🐵 Monkey Barriers

As a father, I’ve been to a fair number of zoos and have heard from a fair number of well-meaning volunteers that apes can’t swim. That’s not quite right but we’ll leave the specifics aside and use the analogy of a moat as a barrier. To keep the monkey see, monkey do, monkey business away, a business needs a barrier.

Someone with a lot of insights on moats is Pat Dorsey and we’ve covered his ideas in podcast form. He likes moats because they confer pricing power. If a business can raise prices without losing customers they keep their edge.

Here are some ways to maintain pricing.

Small drops in big buckets. See’s candy has an edge because it’s a small cost (chocolate) in the context of a larger event (celebrations). This is the same advantage say, that a dentist office’s billing software provider has.

Signaling. A Rolex and a Timex both do a certain job for their wearer, however they do other jobs too. A business owner needs to figure out if one job they’re hired for is to let their customers signal.

Switching costs. Dorsey said he’s not too concerned about Apple’s design or advertising, but “anything they can do to make that path dependence stronger — that once I have an iPhone, I want the next generation and next generation. That’s what strengthens their moat more than anything else.”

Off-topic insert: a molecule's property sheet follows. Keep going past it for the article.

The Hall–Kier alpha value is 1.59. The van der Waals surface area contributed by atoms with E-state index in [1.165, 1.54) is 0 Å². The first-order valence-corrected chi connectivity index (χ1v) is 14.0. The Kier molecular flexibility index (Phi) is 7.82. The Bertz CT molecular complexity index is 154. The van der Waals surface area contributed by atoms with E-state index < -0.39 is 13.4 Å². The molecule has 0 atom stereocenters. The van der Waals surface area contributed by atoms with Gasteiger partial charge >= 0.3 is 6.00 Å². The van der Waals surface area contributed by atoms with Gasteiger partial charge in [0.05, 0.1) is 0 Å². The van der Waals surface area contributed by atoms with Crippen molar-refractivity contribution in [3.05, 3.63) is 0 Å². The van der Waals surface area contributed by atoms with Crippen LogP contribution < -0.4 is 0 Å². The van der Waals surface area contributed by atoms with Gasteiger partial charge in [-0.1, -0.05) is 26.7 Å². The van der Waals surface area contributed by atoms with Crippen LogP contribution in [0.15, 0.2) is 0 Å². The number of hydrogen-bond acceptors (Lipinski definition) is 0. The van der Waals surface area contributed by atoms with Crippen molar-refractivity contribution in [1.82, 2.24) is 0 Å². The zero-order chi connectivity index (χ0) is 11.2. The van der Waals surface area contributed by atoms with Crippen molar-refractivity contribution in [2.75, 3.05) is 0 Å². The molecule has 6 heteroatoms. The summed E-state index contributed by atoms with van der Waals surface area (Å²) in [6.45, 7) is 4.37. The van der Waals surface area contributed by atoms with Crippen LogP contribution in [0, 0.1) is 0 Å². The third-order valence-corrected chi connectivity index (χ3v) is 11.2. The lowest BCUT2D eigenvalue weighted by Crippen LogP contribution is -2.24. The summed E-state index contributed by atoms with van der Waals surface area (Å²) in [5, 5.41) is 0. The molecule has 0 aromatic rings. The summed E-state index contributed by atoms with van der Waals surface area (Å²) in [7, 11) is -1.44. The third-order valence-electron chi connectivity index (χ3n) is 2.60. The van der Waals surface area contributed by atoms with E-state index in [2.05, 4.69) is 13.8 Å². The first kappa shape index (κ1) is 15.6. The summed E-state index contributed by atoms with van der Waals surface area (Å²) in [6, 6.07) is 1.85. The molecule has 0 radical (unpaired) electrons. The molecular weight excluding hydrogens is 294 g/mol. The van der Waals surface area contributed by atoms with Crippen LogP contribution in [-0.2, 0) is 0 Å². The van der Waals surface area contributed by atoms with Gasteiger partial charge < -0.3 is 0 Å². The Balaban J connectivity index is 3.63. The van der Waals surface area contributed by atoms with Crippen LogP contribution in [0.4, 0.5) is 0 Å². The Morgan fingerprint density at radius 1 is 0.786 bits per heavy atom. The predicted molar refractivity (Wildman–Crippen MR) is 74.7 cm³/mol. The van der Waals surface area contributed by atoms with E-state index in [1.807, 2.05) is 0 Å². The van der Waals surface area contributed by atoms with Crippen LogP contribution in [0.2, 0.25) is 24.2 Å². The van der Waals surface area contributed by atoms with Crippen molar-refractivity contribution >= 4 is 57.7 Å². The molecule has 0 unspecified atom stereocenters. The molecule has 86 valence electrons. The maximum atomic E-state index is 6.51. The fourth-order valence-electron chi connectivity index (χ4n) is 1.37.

Intellectual property. Bob Iger praised Michael Eisner because he “re-founded” Disney and tapped into the pricing power by releasing classic movies (and merch) for The Little Mermaid, Aladdin, and Beauty and the Beast.

Network effects. (see yesterday’s email).

Geography. Brent Beshore is a proud midwesterner and said that he looks for companies in a niche and “not much natural competition.”

Whether a business moat or a metaphorical monkey moat, the longer a business can keep their edge, the better they’ll be.